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For Turner’s survey of historical methods for drawing a cube in perspective, begun in Lecture 2 as Professor of Perspective at the Royal Academy, see notes to Diagram 27 (Tate D17041; Turner Bequest CXCV 71). Diagram 29 illustrates a method for drawing a cube proposed by Guidobaldo del Monte (1545–1607), or ‘Ubaldus’ as Turner, Thomas Malton and others called him. Turner’s lecture material is derived from Guidobaldo’s Perspectivae libri sex (1600). Maurice Davies charts the development of Turner’s understanding of the method.1
While preparing for his lecture, Turner copied a diagram from Guidobaldo’s treatise (1600, p.135) into his Perspective sketchbook (Tate D07427; Turner Bequest CVIII 43). Because the treatise was written in Latin – which Turner could not read – he did not note any of its text and relied on the diagram as his primary source. As a result, the preliminary version of Lecture 3 fails to give many essential details of the method.2 However, the text used for lecturing in 1811 provides a fuller and more accurate account as well as referring to his diagram.3 Some time after 1817, Turner revisited his notes on Guidobaldo’s perspective method and wrote an extended version of the procedure.4
Davies 1994, pp.85–7.
Turner, ‘Royal Academy Lectures’, circa 1807–38, Department of Western Manuscripts, British Library, London, ADD MS 46151 A folio 15 verso and see also folio 16 for the sketch.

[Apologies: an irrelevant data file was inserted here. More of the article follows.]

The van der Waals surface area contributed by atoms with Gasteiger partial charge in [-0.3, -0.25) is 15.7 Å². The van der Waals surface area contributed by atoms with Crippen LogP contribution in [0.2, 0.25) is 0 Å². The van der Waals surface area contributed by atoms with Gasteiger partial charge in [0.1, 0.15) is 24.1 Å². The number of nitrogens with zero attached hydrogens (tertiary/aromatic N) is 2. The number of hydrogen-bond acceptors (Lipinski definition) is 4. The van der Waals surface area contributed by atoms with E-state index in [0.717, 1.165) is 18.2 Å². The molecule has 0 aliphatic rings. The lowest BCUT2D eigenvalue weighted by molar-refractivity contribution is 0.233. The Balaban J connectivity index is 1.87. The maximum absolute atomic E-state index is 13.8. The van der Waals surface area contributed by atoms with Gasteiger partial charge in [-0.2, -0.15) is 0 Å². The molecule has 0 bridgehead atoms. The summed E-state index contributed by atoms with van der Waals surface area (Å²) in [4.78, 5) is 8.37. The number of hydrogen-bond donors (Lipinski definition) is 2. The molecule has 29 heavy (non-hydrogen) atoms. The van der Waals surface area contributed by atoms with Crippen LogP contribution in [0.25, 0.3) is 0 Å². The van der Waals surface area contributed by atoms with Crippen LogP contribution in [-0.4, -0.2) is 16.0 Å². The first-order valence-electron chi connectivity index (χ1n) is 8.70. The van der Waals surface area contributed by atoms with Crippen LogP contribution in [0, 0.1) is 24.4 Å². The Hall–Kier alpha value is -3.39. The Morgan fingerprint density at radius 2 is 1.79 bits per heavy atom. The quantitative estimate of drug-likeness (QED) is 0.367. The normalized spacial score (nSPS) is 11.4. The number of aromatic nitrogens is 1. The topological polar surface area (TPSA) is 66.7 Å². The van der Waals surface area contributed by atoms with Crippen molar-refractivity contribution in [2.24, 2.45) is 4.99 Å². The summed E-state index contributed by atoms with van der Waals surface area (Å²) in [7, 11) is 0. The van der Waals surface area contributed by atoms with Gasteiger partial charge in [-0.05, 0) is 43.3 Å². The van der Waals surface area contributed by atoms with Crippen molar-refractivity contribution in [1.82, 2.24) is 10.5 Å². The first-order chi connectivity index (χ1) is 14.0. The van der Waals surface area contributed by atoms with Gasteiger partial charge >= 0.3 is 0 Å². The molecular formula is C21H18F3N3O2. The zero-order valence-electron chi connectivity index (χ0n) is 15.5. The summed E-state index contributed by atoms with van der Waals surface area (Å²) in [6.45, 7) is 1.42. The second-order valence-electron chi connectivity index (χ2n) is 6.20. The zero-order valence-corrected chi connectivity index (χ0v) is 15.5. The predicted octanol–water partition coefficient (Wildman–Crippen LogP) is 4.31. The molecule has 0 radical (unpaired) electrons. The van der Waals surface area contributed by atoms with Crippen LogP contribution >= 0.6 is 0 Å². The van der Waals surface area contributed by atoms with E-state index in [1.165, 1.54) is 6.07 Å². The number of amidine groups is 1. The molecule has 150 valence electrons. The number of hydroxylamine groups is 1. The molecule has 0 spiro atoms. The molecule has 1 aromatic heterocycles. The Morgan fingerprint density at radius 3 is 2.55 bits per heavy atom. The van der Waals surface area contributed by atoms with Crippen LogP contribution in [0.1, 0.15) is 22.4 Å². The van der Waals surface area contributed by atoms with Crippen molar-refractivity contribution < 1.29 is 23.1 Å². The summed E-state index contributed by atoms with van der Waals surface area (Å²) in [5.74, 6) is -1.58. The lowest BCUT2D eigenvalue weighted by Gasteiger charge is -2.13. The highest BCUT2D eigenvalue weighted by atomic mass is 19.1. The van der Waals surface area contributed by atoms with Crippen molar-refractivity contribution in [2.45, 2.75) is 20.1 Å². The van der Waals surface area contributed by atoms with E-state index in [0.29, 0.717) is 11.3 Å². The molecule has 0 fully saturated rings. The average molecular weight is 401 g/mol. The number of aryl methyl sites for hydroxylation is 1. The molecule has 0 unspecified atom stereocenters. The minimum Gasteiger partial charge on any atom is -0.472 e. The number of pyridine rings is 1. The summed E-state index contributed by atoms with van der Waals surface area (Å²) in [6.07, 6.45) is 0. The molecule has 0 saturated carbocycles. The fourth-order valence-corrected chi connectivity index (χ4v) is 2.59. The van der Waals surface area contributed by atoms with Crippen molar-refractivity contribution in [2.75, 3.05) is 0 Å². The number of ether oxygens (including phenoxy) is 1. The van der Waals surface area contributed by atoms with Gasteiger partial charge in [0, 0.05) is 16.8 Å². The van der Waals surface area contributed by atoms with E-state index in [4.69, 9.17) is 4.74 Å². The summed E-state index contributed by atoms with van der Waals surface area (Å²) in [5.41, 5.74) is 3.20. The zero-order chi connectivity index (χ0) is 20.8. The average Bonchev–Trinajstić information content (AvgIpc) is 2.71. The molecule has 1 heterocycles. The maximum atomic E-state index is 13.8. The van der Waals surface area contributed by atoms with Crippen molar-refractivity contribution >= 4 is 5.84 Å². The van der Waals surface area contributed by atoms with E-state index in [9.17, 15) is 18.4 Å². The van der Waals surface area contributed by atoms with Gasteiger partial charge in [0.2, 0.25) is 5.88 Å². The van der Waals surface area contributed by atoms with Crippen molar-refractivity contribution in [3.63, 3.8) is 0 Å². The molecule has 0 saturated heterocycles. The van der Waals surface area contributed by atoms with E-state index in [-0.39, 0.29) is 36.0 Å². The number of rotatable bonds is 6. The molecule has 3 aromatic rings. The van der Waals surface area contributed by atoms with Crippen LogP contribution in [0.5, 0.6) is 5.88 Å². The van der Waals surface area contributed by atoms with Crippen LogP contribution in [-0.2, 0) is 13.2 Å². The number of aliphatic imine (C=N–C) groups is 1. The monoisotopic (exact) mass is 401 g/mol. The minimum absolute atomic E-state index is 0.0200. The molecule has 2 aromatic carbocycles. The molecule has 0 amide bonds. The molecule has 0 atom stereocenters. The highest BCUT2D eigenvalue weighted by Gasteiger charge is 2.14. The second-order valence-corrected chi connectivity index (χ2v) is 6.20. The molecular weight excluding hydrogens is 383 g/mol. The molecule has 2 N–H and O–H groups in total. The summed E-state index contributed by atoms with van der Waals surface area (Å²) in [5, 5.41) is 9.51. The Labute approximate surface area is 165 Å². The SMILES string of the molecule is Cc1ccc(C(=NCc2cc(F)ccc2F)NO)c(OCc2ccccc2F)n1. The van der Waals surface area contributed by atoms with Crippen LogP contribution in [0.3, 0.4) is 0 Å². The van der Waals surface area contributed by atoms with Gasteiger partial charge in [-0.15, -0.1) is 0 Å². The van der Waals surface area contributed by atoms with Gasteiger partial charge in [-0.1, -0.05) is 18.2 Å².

Turner, ‘Royal Academy Lectures’, circa 1807–38, Department of Western Manuscripts, British Library, London, ADD MS 46151 M folios 3 and verso; see also F folio 3.
Turner, ‘Royal Academy Lectures’, circa 1807–38, Department of Western Manuscripts, British Library, London, ADD MS 46151 AA folio10.
Peter Bower states that the sheet is Double Elephant size Whatman paper made by William Balston, at Springfield Mill, Maidstone, Kent. The largest group within the perspective drawings, this batch of paper shows a ‘grid-like series of shadows that can be seen within the sheet in transmitted light. This appears to have been caused by a trial method of supporting the woven wire mould cover on the mould’. Because this is the only batch he has seen with such a feature, Bower believes that ‘it may have been tried on one pair of moulds and for some reason never tried again’. He also writes that it is ‘not the best Whatman paper by any means; the weight of this group is also very variable and the moulds have not been kept clean during use’.1
Notes in Tate catalogue files.
Blank, save for an inscription by an unknown hand in pencil ‘75’ bottom left.
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